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Not all Benjamins are created equal.
If you’ve ever read the eight-digit serial number on a dollar bill, it was probably to play liar’s poker—or out of sheer boredom. But those digits are more than a passing diversion to a thriving online community, for whom they can take on a near-mystical significance.
At CoolSerialNumbers.com, Nashville musician and currency collector Dave Undis brings together like-minded digit-heads who have little interest in the history of money or even the denomination of a given note. Instead they are after certain patterns and series that fall under the flexible heading of “fancy” serial numbers.
Low serial numbers, from 00000001 to 00000100, are sought after, as well as palindromes (23599532), solids (with a digit that repeats eight times), seven-of-a-kinds (66666665), ladders (45678901) and important dates (12071941). The criteria get even more obscure from there: Undis is seeking a pi note, with the number 31415927. But the more apparently jumbled the digits, the less likely it is that anyone with the bill in their wallet will ever notice.
Which is too bad when you consider how much these fancy numbers can sell for—quite a bit more than the bill’s face value, in some cases. Right now, on Undis’ website, you can buy a $1 bill with the serial number 00000002 for a whopping $2,500. If that sounds like chump change, consider that a $5 bill with the number 33333333 goes for $13,000.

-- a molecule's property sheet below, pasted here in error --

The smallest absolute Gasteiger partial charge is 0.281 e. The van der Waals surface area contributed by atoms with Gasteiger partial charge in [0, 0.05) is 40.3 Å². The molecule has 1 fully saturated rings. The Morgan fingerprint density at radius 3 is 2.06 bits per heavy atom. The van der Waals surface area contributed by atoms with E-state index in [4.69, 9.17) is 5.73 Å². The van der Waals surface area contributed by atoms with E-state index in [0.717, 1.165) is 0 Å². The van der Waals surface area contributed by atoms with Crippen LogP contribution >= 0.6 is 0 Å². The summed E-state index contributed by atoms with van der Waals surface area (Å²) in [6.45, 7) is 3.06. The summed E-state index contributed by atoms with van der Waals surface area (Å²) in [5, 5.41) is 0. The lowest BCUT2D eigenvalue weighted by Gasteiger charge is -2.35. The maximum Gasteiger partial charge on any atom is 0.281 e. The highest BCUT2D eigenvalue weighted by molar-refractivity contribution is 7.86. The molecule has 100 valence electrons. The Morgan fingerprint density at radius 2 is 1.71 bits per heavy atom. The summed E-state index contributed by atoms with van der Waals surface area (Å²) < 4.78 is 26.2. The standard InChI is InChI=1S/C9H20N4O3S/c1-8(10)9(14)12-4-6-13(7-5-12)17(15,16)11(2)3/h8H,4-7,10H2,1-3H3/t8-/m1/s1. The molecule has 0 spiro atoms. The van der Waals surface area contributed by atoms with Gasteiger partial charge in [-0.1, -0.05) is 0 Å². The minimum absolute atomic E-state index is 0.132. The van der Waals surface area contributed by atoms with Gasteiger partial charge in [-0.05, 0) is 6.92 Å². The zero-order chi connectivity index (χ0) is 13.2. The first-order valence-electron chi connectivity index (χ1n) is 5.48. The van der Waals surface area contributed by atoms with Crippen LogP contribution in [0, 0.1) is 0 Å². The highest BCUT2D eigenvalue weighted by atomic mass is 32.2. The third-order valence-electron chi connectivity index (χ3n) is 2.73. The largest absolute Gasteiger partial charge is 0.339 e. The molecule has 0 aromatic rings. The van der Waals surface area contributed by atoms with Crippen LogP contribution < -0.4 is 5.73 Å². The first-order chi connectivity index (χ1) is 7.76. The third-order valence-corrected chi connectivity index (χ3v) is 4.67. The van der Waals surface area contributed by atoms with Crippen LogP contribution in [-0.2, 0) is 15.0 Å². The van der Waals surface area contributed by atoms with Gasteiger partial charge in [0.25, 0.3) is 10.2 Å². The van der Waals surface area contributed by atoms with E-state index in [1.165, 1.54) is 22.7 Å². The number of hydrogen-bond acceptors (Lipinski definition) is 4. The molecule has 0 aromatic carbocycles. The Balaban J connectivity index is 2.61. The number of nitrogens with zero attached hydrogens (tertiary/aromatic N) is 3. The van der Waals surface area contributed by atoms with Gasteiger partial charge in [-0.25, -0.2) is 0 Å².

You can also peruse the Cool Serial Numbers collection, displayed via Google+, and get a sense for how oddly soothing a row of zeros can be, although “radar repeaters” have an interesting effect of their own, and who could resist collecting the elegant numbers of the Fibonacci sequence?
For all their fine specimens, however, Undis and his website are always on the lookout for new and fancier ones and have made available a comprehensive list of “Wanted” numbers, with any owners encouraged to get in touch about a sale or trade.
So the next time you’re about to pay the bartender or grocery store clerk, take a minute to examine your cash. You might be a lot richer than you realized.
Miles Klee is a novelist and web culture reporter. The former editor of the Daily Dot’s Unclick section, Klee’s essays, satire, and fiction have appeared in Lapham’s Quarterly, Vanity Fair, 3:AM, Salon, the Awl, the New York Observer, the Millions, and the Village Voice. He's the author of two odd books of fiction, 'Ivyland' and 'True False.'